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Gerald Jay Sussman will be at UW for May 25 and 26.

Public Lecture 1

Title: Why Programming is a Good Medium for Expressing Poorly Understood and Sloppily Formulated Ideas

Location: MC 2066

Time: May 25, 5:00 PM


Come and meet Sussman, get your copies of SICP signed and talk with other students and faculty. Snacks and refreshments will be provided by UW Catering.

Location: MC 5136

Time: May 26, 3:30 PM

Public Lecture 2

Title: The Art of the Propagator

Location: MC 5158

Time: May 26, 5:00 PM

Refreshments provided. Full Abstract Below.


We would like to thank the Mathematics Endowment Fund and the School of Computer Science for sponsoring these events.


Main Poster
Event #1


Why programming is a good medium for expressing poorly understood and sloppily formulated ideas

Gerald Jay Sussman
Panasonic Professor of Electrical Engineering
Massachusetts Institue of Technology

I have stolen my title from the title of a paper given by Marvin Minsky in the 1960s, because it most effectively expresses what I will try to convey in this talk.

We have been programming universal computers for about 50 years. Programming provides us with new tools to express ourselves. We now have intellectual tools to describe "how to" as well as "what is". This is a profound transformation: it is a revolution in the way we think and in the way we express what we think.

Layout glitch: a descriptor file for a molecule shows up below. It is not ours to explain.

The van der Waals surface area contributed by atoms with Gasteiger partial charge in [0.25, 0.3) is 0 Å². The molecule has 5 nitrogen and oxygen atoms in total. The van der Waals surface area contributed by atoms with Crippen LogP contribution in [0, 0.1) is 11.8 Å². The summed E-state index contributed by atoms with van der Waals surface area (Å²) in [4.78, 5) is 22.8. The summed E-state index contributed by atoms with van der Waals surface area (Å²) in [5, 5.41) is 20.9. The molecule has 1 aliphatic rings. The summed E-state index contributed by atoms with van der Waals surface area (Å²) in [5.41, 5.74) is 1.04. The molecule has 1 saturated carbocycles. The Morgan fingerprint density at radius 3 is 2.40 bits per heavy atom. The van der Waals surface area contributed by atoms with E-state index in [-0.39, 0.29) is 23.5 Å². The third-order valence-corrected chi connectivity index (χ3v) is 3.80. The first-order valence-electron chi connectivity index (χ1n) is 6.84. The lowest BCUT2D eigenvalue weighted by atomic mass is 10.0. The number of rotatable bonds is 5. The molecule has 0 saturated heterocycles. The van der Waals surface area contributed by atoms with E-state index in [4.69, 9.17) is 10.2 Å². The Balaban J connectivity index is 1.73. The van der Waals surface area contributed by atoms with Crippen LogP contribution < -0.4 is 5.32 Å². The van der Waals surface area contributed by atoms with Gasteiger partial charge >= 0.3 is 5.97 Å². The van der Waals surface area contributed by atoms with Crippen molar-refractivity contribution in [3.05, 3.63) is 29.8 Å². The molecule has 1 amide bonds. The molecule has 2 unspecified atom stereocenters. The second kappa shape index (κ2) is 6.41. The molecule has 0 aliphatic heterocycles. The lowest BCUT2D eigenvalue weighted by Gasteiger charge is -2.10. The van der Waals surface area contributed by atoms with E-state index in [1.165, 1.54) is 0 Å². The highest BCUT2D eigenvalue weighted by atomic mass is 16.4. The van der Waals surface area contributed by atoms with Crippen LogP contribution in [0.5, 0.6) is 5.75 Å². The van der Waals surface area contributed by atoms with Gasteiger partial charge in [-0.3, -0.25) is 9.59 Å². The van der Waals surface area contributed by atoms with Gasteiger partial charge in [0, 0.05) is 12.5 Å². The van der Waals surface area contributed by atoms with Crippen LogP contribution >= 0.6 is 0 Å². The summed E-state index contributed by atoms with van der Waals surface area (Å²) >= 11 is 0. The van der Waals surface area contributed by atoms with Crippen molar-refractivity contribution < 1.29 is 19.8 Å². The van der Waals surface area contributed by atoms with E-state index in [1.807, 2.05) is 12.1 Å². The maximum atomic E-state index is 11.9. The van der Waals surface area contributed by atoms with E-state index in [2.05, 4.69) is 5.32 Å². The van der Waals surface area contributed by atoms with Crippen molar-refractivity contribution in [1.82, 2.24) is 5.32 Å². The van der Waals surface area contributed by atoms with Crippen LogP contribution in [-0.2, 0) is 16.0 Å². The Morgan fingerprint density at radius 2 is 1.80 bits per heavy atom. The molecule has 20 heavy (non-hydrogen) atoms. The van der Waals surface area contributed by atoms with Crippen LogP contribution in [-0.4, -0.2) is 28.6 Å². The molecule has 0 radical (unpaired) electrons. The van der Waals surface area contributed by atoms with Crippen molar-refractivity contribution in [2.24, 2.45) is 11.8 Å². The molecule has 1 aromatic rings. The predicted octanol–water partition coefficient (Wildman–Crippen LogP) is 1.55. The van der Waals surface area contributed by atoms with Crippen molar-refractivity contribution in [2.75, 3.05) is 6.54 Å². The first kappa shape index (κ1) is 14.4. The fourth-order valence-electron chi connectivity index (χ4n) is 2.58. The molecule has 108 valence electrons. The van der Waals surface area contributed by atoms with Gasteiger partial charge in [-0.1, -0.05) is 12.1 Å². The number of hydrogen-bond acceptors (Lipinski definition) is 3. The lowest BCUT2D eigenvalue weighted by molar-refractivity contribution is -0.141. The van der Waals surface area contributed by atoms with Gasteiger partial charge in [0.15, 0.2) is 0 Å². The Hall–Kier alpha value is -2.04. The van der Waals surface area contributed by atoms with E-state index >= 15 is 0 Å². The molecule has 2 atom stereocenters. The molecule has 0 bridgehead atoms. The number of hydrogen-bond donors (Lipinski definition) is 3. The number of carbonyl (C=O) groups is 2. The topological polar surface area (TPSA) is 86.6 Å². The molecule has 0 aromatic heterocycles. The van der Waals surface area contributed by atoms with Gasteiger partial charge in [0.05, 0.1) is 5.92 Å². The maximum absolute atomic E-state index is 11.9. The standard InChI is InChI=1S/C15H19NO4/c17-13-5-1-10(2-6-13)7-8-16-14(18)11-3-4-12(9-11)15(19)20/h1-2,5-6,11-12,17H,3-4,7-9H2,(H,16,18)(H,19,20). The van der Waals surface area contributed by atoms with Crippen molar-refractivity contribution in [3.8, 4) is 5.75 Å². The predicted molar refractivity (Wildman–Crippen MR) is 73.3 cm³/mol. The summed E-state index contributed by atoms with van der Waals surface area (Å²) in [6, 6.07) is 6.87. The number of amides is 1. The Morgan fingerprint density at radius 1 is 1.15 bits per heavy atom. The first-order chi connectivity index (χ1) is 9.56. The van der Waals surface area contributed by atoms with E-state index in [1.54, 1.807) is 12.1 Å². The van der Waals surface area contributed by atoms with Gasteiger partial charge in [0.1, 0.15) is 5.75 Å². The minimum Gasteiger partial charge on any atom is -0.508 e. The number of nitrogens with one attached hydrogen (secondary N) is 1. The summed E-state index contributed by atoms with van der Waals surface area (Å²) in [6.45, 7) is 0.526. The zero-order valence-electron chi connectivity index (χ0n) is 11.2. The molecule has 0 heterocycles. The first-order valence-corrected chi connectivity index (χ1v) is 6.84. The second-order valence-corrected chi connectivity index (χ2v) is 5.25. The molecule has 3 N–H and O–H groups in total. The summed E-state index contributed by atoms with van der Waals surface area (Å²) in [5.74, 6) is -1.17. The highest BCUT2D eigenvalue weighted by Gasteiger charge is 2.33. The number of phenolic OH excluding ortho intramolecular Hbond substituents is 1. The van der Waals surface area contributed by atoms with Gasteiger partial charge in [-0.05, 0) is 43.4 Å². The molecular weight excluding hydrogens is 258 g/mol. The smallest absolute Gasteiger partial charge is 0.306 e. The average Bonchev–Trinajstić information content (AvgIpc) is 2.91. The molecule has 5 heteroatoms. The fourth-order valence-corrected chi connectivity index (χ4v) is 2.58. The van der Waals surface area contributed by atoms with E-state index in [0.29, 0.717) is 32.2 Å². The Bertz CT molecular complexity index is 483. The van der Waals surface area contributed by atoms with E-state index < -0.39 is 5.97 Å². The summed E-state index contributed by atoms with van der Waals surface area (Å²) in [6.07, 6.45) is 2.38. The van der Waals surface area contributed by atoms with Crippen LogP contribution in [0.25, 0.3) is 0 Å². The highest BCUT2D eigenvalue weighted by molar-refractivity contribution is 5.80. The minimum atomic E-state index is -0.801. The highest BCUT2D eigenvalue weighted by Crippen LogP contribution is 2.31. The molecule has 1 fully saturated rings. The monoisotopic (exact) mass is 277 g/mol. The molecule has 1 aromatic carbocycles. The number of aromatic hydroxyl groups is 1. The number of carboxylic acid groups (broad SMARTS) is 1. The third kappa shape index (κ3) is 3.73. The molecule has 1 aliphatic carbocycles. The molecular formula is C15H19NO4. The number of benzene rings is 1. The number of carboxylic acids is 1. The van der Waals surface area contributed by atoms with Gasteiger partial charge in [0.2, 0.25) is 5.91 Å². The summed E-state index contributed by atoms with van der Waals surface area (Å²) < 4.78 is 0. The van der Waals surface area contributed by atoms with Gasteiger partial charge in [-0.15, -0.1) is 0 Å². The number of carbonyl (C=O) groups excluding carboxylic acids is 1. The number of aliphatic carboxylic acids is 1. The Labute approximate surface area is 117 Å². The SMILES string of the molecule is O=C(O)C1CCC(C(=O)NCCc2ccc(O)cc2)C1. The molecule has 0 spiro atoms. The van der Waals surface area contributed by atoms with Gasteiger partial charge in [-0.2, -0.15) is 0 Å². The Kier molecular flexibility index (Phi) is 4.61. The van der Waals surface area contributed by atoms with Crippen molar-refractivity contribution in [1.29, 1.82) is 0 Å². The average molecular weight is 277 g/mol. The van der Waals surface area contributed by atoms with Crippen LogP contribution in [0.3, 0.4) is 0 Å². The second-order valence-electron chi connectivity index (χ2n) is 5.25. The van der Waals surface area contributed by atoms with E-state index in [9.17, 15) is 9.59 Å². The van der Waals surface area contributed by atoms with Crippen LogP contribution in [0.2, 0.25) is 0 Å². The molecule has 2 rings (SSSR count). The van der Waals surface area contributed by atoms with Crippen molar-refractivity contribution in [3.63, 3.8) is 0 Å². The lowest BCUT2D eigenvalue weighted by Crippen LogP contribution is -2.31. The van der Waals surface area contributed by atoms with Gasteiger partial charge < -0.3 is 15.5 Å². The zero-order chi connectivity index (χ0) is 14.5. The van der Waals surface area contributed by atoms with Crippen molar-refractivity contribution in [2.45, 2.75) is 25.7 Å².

For example, one often hears a student or teacher complain that the student knows the "theory" of some subject but cannot effectively solve problems. We should not be surprised: the student has no formal way to learn technique. We expect the student to learn to solve problems by an inefficient process: the student watches the teacher solve a few problems, hoping to abstract the general procedures from the teacher's behavior on particular examples. The student is never given any instructions on how to abstract from examples, nor is the student given any language for expressing what has been learned. It is hard to learn what one cannot express. But now we can express it!

Expressing methodology in a computer language forces it to be unambiguous and computationally effective. The task of formulating a method as a computer-executable program and debugging that program is a powerful exercise in the learning process. The programmer expresses his/her poorly understood or sloppily formulated idea in a precise way, so that it becomes clear what is poorly understood or sloppily formulated. Also, once formalized procedurally, a mathematical idea becomes a tool that can be used directly to compute results.

I will defend this viewpoint with examples and demonstrations from electrical engineering and from classical mechanics.

The Art of the Propagator

Gerald Jay Sussman
Panasonic Professor of Electrical Engineering
Massachusetts Institue of Technology
(joint work with Alexey Radul)

We develop a programming model built on the idea that the basic computational elements are autonomous machines interconnected by shared cells through which they communicate. Each machine continuously examines the cells it is interested in, and adds information to some based on deductions it can make from information from the others. This model makes it easy to smoothly combine expression-oriented and constraint-based programming; it also easily accommodates implicit incremental distributed search in ordinary programs.

This work builds on the original research of Guy Lewis Steele Jr. and was developed more recently with the help of Chris Hanson.